Corofin defensive legend Fitzgerald on why Nemo were always the benchmark

Corofin defensive legend Fitzgerald on why Nemo were always the benchmark
Corofin's Kieran Fitzgerald and Kieran Histon of Nemo Rangers in action earlier this year in the AIB All-Ireland club semi-final. Picture: INPHO/Bryan Keane

KIERAN FITZGERALD was six when he attended his first All- Ireland club final, when St Finbarr’s defeated Clan na nGael in the 1987 decider in Croke Park.

He was at the 1988 finals too, but Fitzgerald has no recollection of the match. His first real memory of an All-Ireland club final is from 1989, when Nemo Rangers defeated Clan na nGael.

The name caught his attention. Nemo. He knew nothing of their storied history, but in Fitzgerald’s young mind, Nemo were always the standard.

Pat Fitzgerald religiously brought his son to matches everywhere and the All-Ireland club finals was an annual pilgrimage. Fitzgerald saw Nemo annihilate Castlebar Mitchels in 1994. Nothing had changed. The empire was still ruling with an iron fist.

“Whenever I thought about club finals, Nemo were always the first team that came into my head,” said Fitzgerald in an interview before the 2018 All-Ireland club final.

“They were always a superpower. To play against them in a final now is the ultimate challenge for us. And it would be the ultimate prize for Corofin if we could win it.”

For decades, Nemo were the standard because they gobbled up so many All-Irelands. Crossmaglen Rangers threatened to surpass them on their relentless crusade which saw them win six All-Irelands between 1997 and 2012, but Nemo still sit on top of the roll of honour with seven titles.

Corofin may be still two All-Irelands away from that number, but becoming the first team to secure three successive All-Ireland club titles has granted Corofin the right to be regarded as the greatest club team ever.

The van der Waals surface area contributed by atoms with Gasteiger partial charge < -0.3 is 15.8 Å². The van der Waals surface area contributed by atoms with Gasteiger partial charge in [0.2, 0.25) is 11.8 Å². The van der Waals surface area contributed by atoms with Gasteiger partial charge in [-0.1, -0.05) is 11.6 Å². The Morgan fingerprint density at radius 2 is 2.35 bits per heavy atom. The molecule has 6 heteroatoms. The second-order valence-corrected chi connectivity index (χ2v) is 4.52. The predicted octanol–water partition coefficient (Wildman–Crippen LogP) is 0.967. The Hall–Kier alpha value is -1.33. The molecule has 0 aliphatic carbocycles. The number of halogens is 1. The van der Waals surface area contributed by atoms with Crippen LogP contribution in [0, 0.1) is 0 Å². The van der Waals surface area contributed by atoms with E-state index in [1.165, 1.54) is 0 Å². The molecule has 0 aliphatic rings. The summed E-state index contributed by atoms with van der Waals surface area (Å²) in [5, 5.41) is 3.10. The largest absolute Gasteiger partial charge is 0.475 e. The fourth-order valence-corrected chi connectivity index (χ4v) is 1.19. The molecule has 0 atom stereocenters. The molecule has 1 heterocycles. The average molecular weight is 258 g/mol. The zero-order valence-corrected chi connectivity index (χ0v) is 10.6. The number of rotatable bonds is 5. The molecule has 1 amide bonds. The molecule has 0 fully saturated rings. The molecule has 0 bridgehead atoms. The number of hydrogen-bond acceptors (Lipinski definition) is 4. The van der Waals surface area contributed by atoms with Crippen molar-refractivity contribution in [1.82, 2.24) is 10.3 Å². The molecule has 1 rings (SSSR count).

Fitzgerald’s career straddled Corofin’s two golden eras. When he first joined the senior panel in 1998, he played alongside Ollie Burke, Gerry Burke, and Eddie Steede. In recent seasons, Fitzgerald was lining out with their sons; Ian Burke, Daithí Burke, and Ronan Steede. Another former team-mate, Tommy Greaney, is an uncle of Martin and Michael Farragher.

The wheel kept turning, but Fitzgerald’s presence was a constant. In 2015, Fitzgerald equalled Seán Purcell’s haul of 10 county medals with Tuam Stars. In October 2017, Fitzgerald surpassed Trevor Burke’s record for the most Galway senior football medals. The titles didn’t just stop there — when Fitzgerald announced his retirement last week, he finished up with 14 counties, seven Connachts and five All-Irelands.

The crazy thing is that Fitzgerald’s haul is dwarfed by Paul Hearty’s colossal collection of medals — 19 Armagh county titles, 11 Ulster crowns and six All-Irelands. Along with his former Crossmaglen team-mate Oisin McConville, Hearty is the only player with six All-Ireland club titles.

Hearty is the most successful club player in history. In 2008, a full decade before he retired, Hearty gave an insight into the mindset which continued to drive him and Crossmaglen on their relentless charge.

“With the talent that’s coming through, I can’t see it stopping if we keep the heads down and do things right,” said Hearty.